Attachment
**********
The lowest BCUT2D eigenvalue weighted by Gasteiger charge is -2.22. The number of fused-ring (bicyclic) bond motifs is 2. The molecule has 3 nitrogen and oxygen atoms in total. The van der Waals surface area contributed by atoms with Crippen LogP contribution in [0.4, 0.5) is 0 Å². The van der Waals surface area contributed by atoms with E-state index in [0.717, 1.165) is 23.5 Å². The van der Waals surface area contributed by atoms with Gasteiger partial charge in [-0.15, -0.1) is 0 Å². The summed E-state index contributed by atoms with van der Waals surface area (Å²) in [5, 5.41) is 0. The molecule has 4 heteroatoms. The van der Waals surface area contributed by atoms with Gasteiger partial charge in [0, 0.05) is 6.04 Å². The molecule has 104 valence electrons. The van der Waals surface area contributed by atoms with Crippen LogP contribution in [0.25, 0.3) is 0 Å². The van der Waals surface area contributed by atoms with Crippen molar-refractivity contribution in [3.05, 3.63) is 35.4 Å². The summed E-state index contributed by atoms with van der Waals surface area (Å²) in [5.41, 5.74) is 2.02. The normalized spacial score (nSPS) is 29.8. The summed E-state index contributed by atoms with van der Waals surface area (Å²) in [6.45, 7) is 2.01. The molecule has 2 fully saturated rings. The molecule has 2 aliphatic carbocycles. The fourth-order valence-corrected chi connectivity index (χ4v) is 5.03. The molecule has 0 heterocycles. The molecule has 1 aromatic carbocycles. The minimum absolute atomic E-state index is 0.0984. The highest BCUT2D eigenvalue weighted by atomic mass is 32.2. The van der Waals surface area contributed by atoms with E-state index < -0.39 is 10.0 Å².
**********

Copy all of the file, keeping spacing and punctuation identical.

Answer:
The lowest BCUT2D eigenvalue weighted by Gasteiger charge is -2.22. The number of fused-ring (bicyclic) bond motifs is 2. The molecule has 3 nitrogen and oxygen atoms in total. The van der Waals surface area contributed by atoms with Crippen LogP contribution in [0.4, 0.5) is 0 Å². The van der Waals surface area contributed by atoms with E-state index in [0.717, 1.165) is 23.5 Å². The van der Waals surface area contributed by atoms with Gasteiger partial charge in [-0.15, -0.1) is 0 Å². The summed E-state index contributed by atoms with van der Waals surface area (Å²) in [5, 5.41) is 0. The molecule has 4 heteroatoms. The van der Waals surface area contributed by atoms with Gasteiger partial charge in [0, 0.05) is 6.04 Å². The molecule has 104 valence electrons. The van der Waals surface area contributed by atoms with Crippen LogP contribution in [0.25, 0.3) is 0 Å². The van der Waals surface area contributed by atoms with Crippen molar-refractivity contribution in [3.05, 3.63) is 35.4 Å². The summed E-state index contributed by atoms with van der Waals surface area (Å²) in [5.41, 5.74) is 2.02. The normalized spacial score (nSPS) is 29.8. The summed E-state index contributed by atoms with van der Waals surface area (Å²) in [6.45, 7) is 2.01. The molecule has 2 fully saturated rings. The molecule has 2 aliphatic carbocycles. The fourth-order valence-corrected chi connectivity index (χ4v) is 5.03. The molecule has 0 heterocycles. The molecule has 1 aromatic carbocycles. The minimum absolute atomic E-state index is 0.0984. The highest BCUT2D eigenvalue weighted by atomic mass is 32.2. The van der Waals surface area contributed by atoms with E-state index < -0.39 is 10.0 Å².